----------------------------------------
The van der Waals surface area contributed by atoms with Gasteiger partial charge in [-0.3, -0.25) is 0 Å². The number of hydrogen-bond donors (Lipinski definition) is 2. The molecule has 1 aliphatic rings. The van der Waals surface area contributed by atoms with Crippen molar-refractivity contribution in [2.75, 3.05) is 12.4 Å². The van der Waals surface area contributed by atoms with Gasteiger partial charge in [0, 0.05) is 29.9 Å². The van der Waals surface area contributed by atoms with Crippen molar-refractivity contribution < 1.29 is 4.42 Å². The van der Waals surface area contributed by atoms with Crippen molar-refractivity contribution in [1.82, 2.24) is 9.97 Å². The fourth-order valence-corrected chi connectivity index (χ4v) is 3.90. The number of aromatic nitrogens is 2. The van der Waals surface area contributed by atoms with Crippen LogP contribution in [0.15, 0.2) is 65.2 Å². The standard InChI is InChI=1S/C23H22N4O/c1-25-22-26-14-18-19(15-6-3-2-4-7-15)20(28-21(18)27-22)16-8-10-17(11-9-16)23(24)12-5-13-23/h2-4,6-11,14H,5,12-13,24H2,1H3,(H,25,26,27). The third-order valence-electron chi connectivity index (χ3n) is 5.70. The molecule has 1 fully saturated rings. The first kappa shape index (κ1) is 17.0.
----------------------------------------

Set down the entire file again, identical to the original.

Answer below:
The van der Waals surface area contributed by atoms with Gasteiger partial charge in [-0.3, -0.25) is 0 Å². The number of hydrogen-bond donors (Lipinski definition) is 2. The molecule has 1 aliphatic rings. The van der Waals surface area contributed by atoms with Crippen molar-refractivity contribution in [2.75, 3.05) is 12.4 Å². The van der Waals surface area contributed by atoms with Gasteiger partial charge in [0, 0.05) is 29.9 Å². The van der Waals surface area contributed by atoms with Crippen molar-refractivity contribution < 1.29 is 4.42 Å². The van der Waals surface area contributed by atoms with Crippen molar-refractivity contribution in [1.82, 2.24) is 9.97 Å². The fourth-order valence-corrected chi connectivity index (χ4v) is 3.90. The number of aromatic nitrogens is 2. The van der Waals surface area contributed by atoms with Crippen LogP contribution in [0.15, 0.2) is 65.2 Å². The standard InChI is InChI=1S/C23H22N4O/c1-25-22-26-14-18-19(15-6-3-2-4-7-15)20(28-21(18)27-22)16-8-10-17(11-9-16)23(24)12-5-13-23/h2-4,6-11,14H,5,12-13,24H2,1H3,(H,25,26,27). The third-order valence-electron chi connectivity index (χ3n) is 5.70. The molecule has 1 fully saturated rings. The first kappa shape index (κ1) is 17.0.